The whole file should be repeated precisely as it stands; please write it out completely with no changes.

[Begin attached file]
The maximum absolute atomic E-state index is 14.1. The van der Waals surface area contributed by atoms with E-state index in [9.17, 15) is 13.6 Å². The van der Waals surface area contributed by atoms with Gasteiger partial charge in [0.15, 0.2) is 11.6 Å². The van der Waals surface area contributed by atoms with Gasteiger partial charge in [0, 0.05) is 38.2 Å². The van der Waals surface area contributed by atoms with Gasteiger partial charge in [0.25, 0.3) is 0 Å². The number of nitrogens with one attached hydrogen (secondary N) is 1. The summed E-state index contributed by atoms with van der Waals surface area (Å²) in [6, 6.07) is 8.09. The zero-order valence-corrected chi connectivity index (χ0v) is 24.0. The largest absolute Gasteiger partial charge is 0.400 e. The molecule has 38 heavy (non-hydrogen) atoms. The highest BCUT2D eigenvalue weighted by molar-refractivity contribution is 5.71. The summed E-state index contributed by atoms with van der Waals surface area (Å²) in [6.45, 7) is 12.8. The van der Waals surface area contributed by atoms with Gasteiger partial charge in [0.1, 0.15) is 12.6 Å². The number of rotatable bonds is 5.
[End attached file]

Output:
The maximum absolute atomic E-state index is 14.1. The van der Waals surface area contributed by atoms with E-state index in [9.17, 15) is 13.6 Å². The van der Waals surface area contributed by atoms with Gasteiger partial charge in [0.15, 0.2) is 11.6 Å². The van der Waals surface area contributed by atoms with Gasteiger partial charge in [0, 0.05) is 38.2 Å². The van der Waals surface area contributed by atoms with Gasteiger partial charge in [0.25, 0.3) is 0 Å². The number of nitrogens with one attached hydrogen (secondary N) is 1. The summed E-state index contributed by atoms with van der Waals surface area (Å²) in [6, 6.07) is 8.09. The zero-order valence-corrected chi connectivity index (χ0v) is 24.0. The largest absolute Gasteiger partial charge is 0.400 e. The molecule has 38 heavy (non-hydrogen) atoms. The highest BCUT2D eigenvalue weighted by molar-refractivity contribution is 5.71. The summed E-state index contributed by atoms with van der Waals surface area (Å²) in [6.45, 7) is 12.8. The van der Waals surface area contributed by atoms with Gasteiger partial charge in [0.1, 0.15) is 12.6 Å². The number of rotatable bonds is 5.